This 400th anniversary campaign, carried out throughout 2013, is finished. The work to honor treaties with Native Nations and protect the Earth continues. Learn more, or join in that work: contact the Onondaga Nation, Neighbors of the Onondaga Nation, Neetopk Keetopk (Hudson Valley), Onondaga Canoe and Kayak Club or Two Row Paddle down the Grand (2016).

Speakers Teach Students about Native American Treaty Renewal Campaign

By Todd Sorenson, Social Studies teacher at Fayetteville-Manlius High School


From left to right: Bryanna Patinka, Hickory Edwards, Andy Mager

On Wednesday 1/15 the high school’s Archaeology Club hosted guest speakers from the Two-Row Wampum Renewal Campaign, an organization dedicated to peace and justice. Over the summer, the Two-Row group organized hundreds of Native American and non-Native “allies” in a canoe trip down the Hudson River to raise awareness of Native American treaty rights. The trip took place during the 400th anniversary of the 1613 agreement between the indigenous Haudenosaunee and Dutch, the first Europeans to settle in what would eventually become New York. The paddle ended with a march in New York City and recognition of the group at the United Nations.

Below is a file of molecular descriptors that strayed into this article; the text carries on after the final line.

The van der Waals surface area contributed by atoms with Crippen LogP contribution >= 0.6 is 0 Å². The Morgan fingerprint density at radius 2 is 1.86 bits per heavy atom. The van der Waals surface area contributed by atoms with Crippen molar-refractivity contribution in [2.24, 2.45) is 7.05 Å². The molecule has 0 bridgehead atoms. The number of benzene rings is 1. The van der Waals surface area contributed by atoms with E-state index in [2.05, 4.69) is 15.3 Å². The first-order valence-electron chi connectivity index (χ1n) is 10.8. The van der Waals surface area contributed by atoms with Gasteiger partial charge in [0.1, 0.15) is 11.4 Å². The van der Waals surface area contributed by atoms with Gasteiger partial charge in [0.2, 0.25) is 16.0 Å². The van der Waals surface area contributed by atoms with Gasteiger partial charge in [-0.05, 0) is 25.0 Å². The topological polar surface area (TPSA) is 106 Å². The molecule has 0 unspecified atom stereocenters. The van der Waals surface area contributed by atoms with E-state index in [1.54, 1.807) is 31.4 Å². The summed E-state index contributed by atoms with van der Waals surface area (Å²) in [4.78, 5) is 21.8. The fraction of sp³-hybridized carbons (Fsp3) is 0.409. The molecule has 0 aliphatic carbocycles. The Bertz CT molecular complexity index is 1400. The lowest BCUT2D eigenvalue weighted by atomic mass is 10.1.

Campaign organizers met with about eighty FMHS students to discuss the need for a renewal of the original Two-Row Treaty agreement. “The Two-Row is essentially an equal sign,” said Hickory Edwards, referring to the two parallel rows on the treaty wampum, symbolizing the parallel paths of the Haudenosaunee and the colonists. Other rows on the wampum symbolize “peace, friendship, and forever.”
“You’re still here. We’re still here. This agreement is still valid,” noted Edwards, one of the campaign’s key organizers.
Another main organizer and “ally,” Andy Mager discussed the goals of the two-week paddle down the Hudson. “We called it a renewal campaign… to teach people about [the treaty] and to live up to our end of it,” referring to the repeated violations of the Two-Row and similar agreements over past centuries. The campaign also stressed the need for sustainable use of the land and resources of New York State.
A third speaker, FMHS junior Bryanna Patinka, talked about her experience participating in the paddle over the summer and visiting the United Nations. “The paddle was one of the best experiences of my life. I am so happy that I was able to share everything I learned with other students.”
Students learned that it is never too early to get involved in causes they are passionate about.  Freshman Joe Falcone commented on Bryanna’s example, “I learned that I, even a high-schooler, would be able to help people with a problem they face today.”